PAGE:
What the Brexit Vote Should Teach America

As a dual citizen of America and Britain (albeit one who cannot vote), the results of the EU Referendum have left me disappointed in British citizens. Voting to leave the EU is an unwise decision that has already had significant consequences, including the value of the pound dropping to a 30-year low and the economy going into a “free fall”, according to some economic experts. David Cameron, Britain’s Prime Minister, has resigned. Scotland may hold their own referendum and attempt to leave the United Kingdom again. Some political analysts believe that this vote may lead other countries to attempt to the EU, hurting the supranational organization. Britain is entering an era of uncertainty and chaos, one that was brought on by xenophobia, short-sightedness and backward thinking.

However, this isn’t only a grave misstep for Britain- it is a warning for America. As we approach the general election, Donald Trump, the (and I am HORRIFIED to say this) Republican nominee, continues to gain speed. While people may say (and most hope) that someone like Trump could never possibly win the general election, Brexit serves as a warning that racism and xenophobia actually can, astoundingly, prevail over common sense. Trump stated that he was proud that Britain had “taken back their country,” continuing his promotion of division rather than working together. Trump’s support of Brexit demonstrates to American citizens that similar actions may occur under his administration, a warning we should not take lightly.

While we are thousands of miles apart, Britain and America are very similar. A particularly saddening similarity is that many citizens of both countries resent immigrants, especially refugees from Syria. This xenophobia is what allowed the Brexit vote to go the way it did, combined with resentment of the establishment, and the same thing will happen in America in November if we aren’t careful. And for those who say that a man like Trump can’t possibly win, I say just look at the similarities between him and Nigel Farage, one of the most vocal people for the Leave option. They both make racist but factually incorrect statements, are viewed as a joke or a long shot, and are said to be everything that is wrong with their party. Yet, last night Nigel Farage won; What’s to stop Donald Trump from doing the same in November?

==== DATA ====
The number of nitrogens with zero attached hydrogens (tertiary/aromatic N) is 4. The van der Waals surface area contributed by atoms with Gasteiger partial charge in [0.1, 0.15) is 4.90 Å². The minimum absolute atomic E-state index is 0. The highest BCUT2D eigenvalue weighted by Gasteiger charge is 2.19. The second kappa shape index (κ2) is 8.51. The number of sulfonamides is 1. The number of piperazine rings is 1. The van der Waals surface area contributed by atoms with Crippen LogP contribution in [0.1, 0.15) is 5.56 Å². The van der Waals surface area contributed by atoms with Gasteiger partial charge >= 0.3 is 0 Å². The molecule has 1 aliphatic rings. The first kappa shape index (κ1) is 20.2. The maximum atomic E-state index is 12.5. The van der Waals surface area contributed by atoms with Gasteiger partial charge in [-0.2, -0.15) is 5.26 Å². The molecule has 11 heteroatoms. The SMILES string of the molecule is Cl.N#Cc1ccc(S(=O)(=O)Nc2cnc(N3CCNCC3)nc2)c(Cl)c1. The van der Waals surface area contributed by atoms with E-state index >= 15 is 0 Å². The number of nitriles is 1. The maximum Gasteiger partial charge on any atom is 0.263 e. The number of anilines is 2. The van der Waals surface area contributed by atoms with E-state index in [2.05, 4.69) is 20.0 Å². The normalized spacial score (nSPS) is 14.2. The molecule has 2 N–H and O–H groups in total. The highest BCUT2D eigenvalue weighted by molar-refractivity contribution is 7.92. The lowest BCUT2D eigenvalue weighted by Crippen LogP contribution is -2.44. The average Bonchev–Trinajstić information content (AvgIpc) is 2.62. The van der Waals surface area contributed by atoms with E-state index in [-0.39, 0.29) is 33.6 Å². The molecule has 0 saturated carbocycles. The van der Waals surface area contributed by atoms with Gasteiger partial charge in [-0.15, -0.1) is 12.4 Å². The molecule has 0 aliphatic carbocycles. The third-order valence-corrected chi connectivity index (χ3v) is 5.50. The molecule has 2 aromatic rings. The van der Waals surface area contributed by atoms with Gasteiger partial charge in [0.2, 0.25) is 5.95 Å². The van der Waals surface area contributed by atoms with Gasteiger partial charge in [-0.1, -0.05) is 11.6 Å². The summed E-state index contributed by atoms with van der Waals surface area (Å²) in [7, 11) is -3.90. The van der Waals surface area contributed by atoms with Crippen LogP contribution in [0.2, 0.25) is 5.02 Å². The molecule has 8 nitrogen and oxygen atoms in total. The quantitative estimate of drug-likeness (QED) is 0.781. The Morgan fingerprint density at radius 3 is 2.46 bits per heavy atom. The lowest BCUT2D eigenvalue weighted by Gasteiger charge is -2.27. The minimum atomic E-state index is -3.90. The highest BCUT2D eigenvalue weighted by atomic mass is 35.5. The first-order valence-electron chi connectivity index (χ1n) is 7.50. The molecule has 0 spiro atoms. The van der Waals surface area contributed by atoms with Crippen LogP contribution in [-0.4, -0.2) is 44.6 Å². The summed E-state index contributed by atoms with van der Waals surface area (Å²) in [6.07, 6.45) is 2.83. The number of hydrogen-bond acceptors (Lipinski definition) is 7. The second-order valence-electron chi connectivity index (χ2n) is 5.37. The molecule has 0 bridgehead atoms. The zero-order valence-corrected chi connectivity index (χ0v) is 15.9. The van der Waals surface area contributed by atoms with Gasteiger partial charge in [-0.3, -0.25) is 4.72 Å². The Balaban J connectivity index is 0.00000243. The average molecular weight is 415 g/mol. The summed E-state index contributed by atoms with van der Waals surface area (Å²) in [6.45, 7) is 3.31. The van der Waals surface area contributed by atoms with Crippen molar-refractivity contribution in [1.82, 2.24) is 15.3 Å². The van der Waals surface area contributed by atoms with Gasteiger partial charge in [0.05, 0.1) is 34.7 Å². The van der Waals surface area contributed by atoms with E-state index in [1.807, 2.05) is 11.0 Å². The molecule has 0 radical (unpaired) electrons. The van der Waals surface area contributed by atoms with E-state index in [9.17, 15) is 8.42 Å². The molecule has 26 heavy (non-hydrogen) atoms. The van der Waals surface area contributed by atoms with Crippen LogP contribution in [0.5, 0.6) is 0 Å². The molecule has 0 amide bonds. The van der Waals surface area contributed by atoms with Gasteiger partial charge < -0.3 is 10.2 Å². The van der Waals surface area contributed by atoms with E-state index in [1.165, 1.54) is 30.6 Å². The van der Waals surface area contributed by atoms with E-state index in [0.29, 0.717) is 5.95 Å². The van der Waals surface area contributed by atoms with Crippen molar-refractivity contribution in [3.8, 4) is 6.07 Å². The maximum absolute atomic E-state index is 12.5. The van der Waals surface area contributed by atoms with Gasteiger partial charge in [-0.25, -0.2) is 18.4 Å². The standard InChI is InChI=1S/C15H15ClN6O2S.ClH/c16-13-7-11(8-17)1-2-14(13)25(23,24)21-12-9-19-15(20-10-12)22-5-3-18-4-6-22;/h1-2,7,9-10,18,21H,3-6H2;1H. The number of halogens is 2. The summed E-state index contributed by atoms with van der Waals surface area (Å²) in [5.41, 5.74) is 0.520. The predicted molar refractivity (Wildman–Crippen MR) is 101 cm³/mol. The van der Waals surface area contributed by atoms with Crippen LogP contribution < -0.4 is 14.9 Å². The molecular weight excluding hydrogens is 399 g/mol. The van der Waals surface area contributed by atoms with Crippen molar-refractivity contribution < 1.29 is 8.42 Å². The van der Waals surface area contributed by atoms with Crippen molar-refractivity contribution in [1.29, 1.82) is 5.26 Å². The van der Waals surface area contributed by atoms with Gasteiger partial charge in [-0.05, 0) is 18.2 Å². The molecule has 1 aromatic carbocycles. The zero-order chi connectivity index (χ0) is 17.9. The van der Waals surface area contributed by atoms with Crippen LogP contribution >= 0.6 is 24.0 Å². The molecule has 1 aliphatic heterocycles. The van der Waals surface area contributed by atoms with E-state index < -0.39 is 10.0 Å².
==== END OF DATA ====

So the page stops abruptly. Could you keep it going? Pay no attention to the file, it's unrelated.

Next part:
If we allow xenophobic politicians to be treated as though they are credible, decent leaders, we may have a Trump administration that, in my opinion, will destroy America socially, economically and politically and will drastically change the world…and not for the better. America should not make the same mistake in November that Britain did last night- ignoring the fact that problematic politicians (Donald Trump and Nigel Farage), as much as they seem like a joke, have widespread support and can win if something is not done to stop them. Brexit was a mistake. Let’s just hope the general election in November 2016 isn’t one too.

What Jo Cox’s Murder Says about Women in Power

I’m a British citizen currently visiting the UK to see my family, and I was here when news broke of MP Jo Cox’s murder. The event was tragic, but as facts came to light it became clear to me that this murder was not only devastating to her family, friends and colleagues; It was a devastating public statement about women who are in politics.

Jo Cox’s husband, along with many others, has stated that he believes that her killer was motivated by Jo’s political beliefs and outspoken nature in Parliament. While I cannot comment on Cox’s political beliefs, as I do not know them well enough to do them and her career justice, I do know this: Killing a woman for her political beliefs is outright sexism and, in my opinion, a hate crime.

Women in countries all over the world have their opinions suppressed, and are not allowed to speak their minds. Luckily, Britain is not such a country- women can hold powerful roles in government. However, women who dare to possess strong views are often shamed. They are name-called and treated as less than their male superiors- many of them face hatred and threats, like Jo Cox did, except this time she paid with her life. She died far too young because a man didn’t like that her political views. He didn’t like that she was expressing her beliefs and working for what she deemed just causes- He hated her for doing her job. In the free world we do not kill people who hold opposing viewpoints. It is clear, in my mind, that Jo was specifically targeted because she was an outspoken female MP, and she was vocal on issues of controversy like the rampant Islamophobia in her constituency, and that is a sad state of affairs. Women in power are too often seen as a threat, and they are not. Women have as much right to be in power as men do, and they have the right to hold power without fearing for their lives.

So, as many of us mourn Jo Cox, think about this: Why, when women allow their voices to be heard and place themselves at the metaphorical table, do we shame them and treat their presence as abnormal? Why are women judged for having strong views?